3
$\begingroup$

I am a student pilot and just purchased my first sectional chart a couple months ago. While the chart itself is within the effective time frame, there are Aeronautical Chart Bulletins that contain updates to the printed chart. I am supposing that I should notate these changes on my paper chart so I have the most current information, but I am trying to find the best way to do this.

My initial thought was that I could use something like http://vfrmap.com/ to see what those changes look like on an actual chart, and notate them on my chart to match. -But the changes are not reflected on vfrmap, or any other online source that I have found.

Of course I could just create them manually, based on the information listed in the bulletin, but it would be a lot easier to copy them from an existing online chart.

For example, here is the change listed in the bulletin:

enter image description here

But here is the airport on the vfrmap.com:

enter image description here

Maybe I am going overboard here, but I would love some input from more experienced pilots on a practical way to keep my chart current between (6-month) printings.

$\endgroup$
3
$\begingroup$

...or any other online source that I have found.

Sites like VFR map, Foreflight and the such get the maps from the freely available digital downloads the FAA produces. These downloads coincide with the physical printed versions and update along with them.

The FAA (at least partially) explains what to do right on the link

...why we publish the Aeronautical Chart Bulletin in the back of each Airport/Facility Directory (AFD) every 56 days and why it is important that you consult the Notices to Airmen (NOTAMs) prior to each flight. FAA regulations state that a pilot must be familiar with all available information concerning a flight. This includes having up-to-date charts and keeping them current...

The main point here is to check the available supplements and make sure you have all the up to date information relevant to your flight.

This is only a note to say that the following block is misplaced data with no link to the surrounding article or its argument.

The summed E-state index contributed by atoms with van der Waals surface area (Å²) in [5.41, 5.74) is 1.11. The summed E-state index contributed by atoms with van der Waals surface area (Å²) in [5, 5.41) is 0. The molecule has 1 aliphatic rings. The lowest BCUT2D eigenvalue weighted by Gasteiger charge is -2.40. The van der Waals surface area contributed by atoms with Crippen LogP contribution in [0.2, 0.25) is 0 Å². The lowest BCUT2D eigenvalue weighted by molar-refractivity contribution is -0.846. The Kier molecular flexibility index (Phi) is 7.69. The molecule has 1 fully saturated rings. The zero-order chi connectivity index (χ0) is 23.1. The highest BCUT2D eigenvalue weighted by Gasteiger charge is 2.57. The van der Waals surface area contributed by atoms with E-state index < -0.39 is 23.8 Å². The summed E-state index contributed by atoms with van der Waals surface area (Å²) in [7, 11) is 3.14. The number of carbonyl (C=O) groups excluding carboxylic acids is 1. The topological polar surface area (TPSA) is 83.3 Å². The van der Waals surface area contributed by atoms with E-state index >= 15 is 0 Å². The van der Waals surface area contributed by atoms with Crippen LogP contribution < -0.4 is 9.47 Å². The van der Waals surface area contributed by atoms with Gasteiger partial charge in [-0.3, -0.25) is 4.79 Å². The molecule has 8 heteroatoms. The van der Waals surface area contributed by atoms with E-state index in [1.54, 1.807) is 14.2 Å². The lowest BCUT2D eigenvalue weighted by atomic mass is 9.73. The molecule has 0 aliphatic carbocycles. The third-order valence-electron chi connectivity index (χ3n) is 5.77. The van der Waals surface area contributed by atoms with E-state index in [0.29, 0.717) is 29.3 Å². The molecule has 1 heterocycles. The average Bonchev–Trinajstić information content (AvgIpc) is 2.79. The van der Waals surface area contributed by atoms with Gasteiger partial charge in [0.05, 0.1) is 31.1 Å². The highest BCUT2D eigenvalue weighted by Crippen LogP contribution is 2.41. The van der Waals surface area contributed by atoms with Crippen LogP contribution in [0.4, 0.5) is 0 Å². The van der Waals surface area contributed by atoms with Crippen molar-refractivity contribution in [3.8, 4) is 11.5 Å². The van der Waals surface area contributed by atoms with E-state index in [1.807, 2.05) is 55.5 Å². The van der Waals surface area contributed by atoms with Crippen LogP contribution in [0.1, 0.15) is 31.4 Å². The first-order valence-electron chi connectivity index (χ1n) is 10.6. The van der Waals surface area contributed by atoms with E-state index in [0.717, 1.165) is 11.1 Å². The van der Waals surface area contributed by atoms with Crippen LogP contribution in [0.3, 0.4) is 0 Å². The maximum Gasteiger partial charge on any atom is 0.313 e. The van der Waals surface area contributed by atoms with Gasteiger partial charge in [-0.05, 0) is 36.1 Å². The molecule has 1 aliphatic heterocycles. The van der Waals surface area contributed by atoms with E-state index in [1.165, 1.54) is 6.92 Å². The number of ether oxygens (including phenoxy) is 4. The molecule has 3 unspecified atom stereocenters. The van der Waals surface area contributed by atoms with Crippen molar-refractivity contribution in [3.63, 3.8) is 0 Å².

But lets talk about this in practice a bit because its important to understand what changes and what you should mark. NOTAMS often inform you of things like VOR outages and runway closures. In some cases these are permanent but in many cases they are temporary due to construction, maintenance or calibration. You should not go crossing out VOR's or Airports on your chart if they are only going to be down for potentially the duration of your flight that day (as relevant to you). With that in mind you should notate them as appropriate to your flight.

In many cases if the the runway closure or VOR outage is not along your route or a nav aid you plan to use it is of no relevance for you for that flight anyway. When going VFR you may even hear the briefer (if you call in) ask "would you like to hear about nav aid outages in your area". You can easily respond no as you may not be using VOR's to navigate that day.

The key is to make sure you have all the information on your destination and your posible alternate fields along the route and any potential deviation plans. You don't need to keep the whole span of the chart up to date, thats why they reprint them.

If your flight school allows you may want to look into something like foreflight or garmin pilot which makes sure your stuff is always up to date.

FWIW when i used paper charts I used to write all over them and often replace them before they expired because they were written all over.

$\endgroup$

Your Answer

By clicking “Post Your Answer”, you agree to our terms of service, privacy policy and cookie policy

Not the answer you're looking for? Browse other questions tagged or ask your own question.